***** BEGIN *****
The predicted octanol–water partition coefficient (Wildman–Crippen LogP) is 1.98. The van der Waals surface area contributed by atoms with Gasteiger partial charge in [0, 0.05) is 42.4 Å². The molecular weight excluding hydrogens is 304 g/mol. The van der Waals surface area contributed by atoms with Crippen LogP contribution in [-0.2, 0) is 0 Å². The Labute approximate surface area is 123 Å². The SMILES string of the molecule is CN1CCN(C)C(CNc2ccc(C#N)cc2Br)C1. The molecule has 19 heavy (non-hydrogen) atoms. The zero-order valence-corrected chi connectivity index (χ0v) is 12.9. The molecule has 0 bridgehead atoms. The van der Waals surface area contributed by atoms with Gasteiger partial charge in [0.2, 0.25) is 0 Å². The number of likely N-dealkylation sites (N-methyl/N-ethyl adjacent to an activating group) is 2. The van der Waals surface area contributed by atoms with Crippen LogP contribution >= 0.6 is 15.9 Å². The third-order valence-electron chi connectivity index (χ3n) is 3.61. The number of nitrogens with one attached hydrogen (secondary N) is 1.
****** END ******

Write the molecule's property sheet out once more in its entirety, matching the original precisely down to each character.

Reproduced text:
The predicted octanol–water partition coefficient (Wildman–Crippen LogP) is 1.98. The van der Waals surface area contributed by atoms with Gasteiger partial charge in [0, 0.05) is 42.4 Å². The molecular weight excluding hydrogens is 304 g/mol. The van der Waals surface area contributed by atoms with Crippen LogP contribution in [-0.2, 0) is 0 Å². The Labute approximate surface area is 123 Å². The SMILES string of the molecule is CN1CCN(C)C(CNc2ccc(C#N)cc2Br)C1. The molecule has 19 heavy (non-hydrogen) atoms. The zero-order valence-corrected chi connectivity index (χ0v) is 12.9. The molecule has 0 bridgehead atoms. The van der Waals surface area contributed by atoms with Gasteiger partial charge in [0.2, 0.25) is 0 Å². The number of likely N-dealkylation sites (N-methyl/N-ethyl adjacent to an activating group) is 2. The van der Waals surface area contributed by atoms with Crippen LogP contribution >= 0.6 is 15.9 Å². The third-order valence-electron chi connectivity index (χ3n) is 3.61. The number of nitrogens with one attached hydrogen (secondary N) is 1.